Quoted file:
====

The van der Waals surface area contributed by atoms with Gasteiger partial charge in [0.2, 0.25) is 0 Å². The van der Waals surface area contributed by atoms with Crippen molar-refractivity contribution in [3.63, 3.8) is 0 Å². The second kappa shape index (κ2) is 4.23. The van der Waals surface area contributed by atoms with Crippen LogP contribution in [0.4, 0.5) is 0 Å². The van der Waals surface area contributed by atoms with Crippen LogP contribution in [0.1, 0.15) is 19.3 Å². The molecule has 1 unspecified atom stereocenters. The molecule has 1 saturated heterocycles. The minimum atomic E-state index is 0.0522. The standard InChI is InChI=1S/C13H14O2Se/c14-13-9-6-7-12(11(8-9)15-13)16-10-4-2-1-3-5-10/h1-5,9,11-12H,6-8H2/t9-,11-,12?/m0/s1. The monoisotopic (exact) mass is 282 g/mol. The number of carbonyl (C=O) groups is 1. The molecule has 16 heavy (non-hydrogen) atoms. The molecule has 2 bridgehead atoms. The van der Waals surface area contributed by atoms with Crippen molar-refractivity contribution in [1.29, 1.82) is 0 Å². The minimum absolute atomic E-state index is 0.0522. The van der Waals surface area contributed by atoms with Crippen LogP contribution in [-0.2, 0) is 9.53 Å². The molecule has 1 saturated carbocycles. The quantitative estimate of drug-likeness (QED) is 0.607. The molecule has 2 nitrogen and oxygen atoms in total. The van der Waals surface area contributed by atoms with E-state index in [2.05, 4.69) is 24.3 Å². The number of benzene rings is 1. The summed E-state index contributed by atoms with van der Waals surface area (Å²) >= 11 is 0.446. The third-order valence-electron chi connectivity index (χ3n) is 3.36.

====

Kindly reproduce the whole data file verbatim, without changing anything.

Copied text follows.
The van der Waals surface area contributed by atoms with Gasteiger partial charge in [0.2, 0.25) is 0 Å². The van der Waals surface area contributed by atoms with Crippen molar-refractivity contribution in [3.63, 3.8) is 0 Å². The second kappa shape index (κ2) is 4.23. The van der Waals surface area contributed by atoms with Crippen LogP contribution in [0.4, 0.5) is 0 Å². The van der Waals surface area contributed by atoms with Crippen LogP contribution in [0.1, 0.15) is 19.3 Å². The molecule has 1 unspecified atom stereocenters. The molecule has 1 saturated heterocycles. The minimum atomic E-state index is 0.0522. The standard InChI is InChI=1S/C13H14O2Se/c14-13-9-6-7-12(11(8-9)15-13)16-10-4-2-1-3-5-10/h1-5,9,11-12H,6-8H2/t9-,11-,12?/m0/s1. The monoisotopic (exact) mass is 282 g/mol. The number of carbonyl (C=O) groups is 1. The molecule has 16 heavy (non-hydrogen) atoms. The molecule has 2 bridgehead atoms. The van der Waals surface area contributed by atoms with Crippen molar-refractivity contribution in [1.29, 1.82) is 0 Å². The minimum absolute atomic E-state index is 0.0522. The van der Waals surface area contributed by atoms with Crippen LogP contribution in [-0.2, 0) is 9.53 Å². The molecule has 1 saturated carbocycles. The quantitative estimate of drug-likeness (QED) is 0.607. The molecule has 2 nitrogen and oxygen atoms in total. The van der Waals surface area contributed by atoms with E-state index in [2.05, 4.69) is 24.3 Å². The number of benzene rings is 1. The summed E-state index contributed by atoms with van der Waals surface area (Å²) >= 11 is 0.446. The third-order valence-electron chi connectivity index (χ3n) is 3.36.